Recent whispers about the potential auction of a major painting by Robert Rauschenberg have primed the market for one of the most important postwar American artists.
The mystery is over.
Christie’s plans to announce it will offer the 1964 work, “Buffalo II,” at a May 15 auction in New York, with an estimate of $50 million.
That’s almost triple the late artist’s auction record and 300,000 percent more than what the original buyers paid for the collage-like canvas, which depicts President John F. Kennedy and was completed shortly after his assassination.
“Everyone has been waiting for this painting,’’ said Sara Friedlander, Christie’s international director and head of its postwar and contemporary art department in New York. “It’s the very best of the silkscreen paintings that’s left in private hands.’’
It’s part of a collection of Robert and Beatrice “Buddy” Mayer, an heiress to the Sara Lee fortune who died in Chicago in September. Christie’s will offer more than $125 million of Mayer’s works, including Roy Lichtenstein’s 1962 “Kiss III," estimated at $30 million, among a group of Pop art. There are also Impressionist and modern art, Chinese ceramics and Latin American paintings.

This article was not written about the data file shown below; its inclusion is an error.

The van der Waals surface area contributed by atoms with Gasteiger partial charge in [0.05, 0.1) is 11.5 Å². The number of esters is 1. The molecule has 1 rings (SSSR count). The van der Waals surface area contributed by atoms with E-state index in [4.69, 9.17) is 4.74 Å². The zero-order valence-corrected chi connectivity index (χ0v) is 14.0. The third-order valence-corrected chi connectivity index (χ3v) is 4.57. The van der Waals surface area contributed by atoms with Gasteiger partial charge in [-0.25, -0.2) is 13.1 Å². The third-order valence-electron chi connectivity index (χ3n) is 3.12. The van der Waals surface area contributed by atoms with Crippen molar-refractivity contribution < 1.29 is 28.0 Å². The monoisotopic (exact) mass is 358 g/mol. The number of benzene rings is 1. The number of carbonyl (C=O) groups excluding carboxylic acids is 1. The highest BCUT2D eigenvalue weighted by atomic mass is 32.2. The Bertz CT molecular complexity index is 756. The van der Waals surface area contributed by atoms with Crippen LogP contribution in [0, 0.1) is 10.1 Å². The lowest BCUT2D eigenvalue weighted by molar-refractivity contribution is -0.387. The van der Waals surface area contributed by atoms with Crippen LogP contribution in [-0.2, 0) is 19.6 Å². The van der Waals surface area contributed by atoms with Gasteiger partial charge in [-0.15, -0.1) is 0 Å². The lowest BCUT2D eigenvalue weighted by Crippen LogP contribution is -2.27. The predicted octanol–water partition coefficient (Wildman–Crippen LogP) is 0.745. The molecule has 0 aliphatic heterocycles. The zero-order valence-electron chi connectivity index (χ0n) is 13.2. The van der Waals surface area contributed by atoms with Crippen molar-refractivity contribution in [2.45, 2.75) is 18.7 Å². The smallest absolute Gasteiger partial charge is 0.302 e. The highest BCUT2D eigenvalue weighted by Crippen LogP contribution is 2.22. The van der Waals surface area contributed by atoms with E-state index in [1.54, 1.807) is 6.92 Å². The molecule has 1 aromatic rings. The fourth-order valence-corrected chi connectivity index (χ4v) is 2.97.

The Mayers bought “Buffalo II” from legendary art dealer Leo Castelli, who represented Rauschenberg at the time, for $16,900. The upcoming sale could reset the market for the artist, whose auction prices have lagged behind contemporaries such as Jasper Johns. The auction record for Rauschenberg, who died in 2008, is $18.6 million. Johns’s “Flag" sold for as much as $36 million at auction in 2014.
Mayer, an art patron and activist, was a founding member of the Museum of Contemporary Art in Chicago. In 1939, the Montreal native moved with her family to Baltimore, where her father, Nathan Cummings, bought a small, faltering grocery company, according to her obituary in the Chicago Tribune. It grew into the Consolidated Foods, whose best known brand was Sara Lee.
Buddy and Robert Mayer, who died in 1974, initially focused on European art but were priced out by the early 1960s, shifting their focus to contemporary art, according to Christie’s.
They “really believed that art reflected the times,” Friedlander said. “It was a very exciting, politically charged time. And that’s the art they wanted to buy.”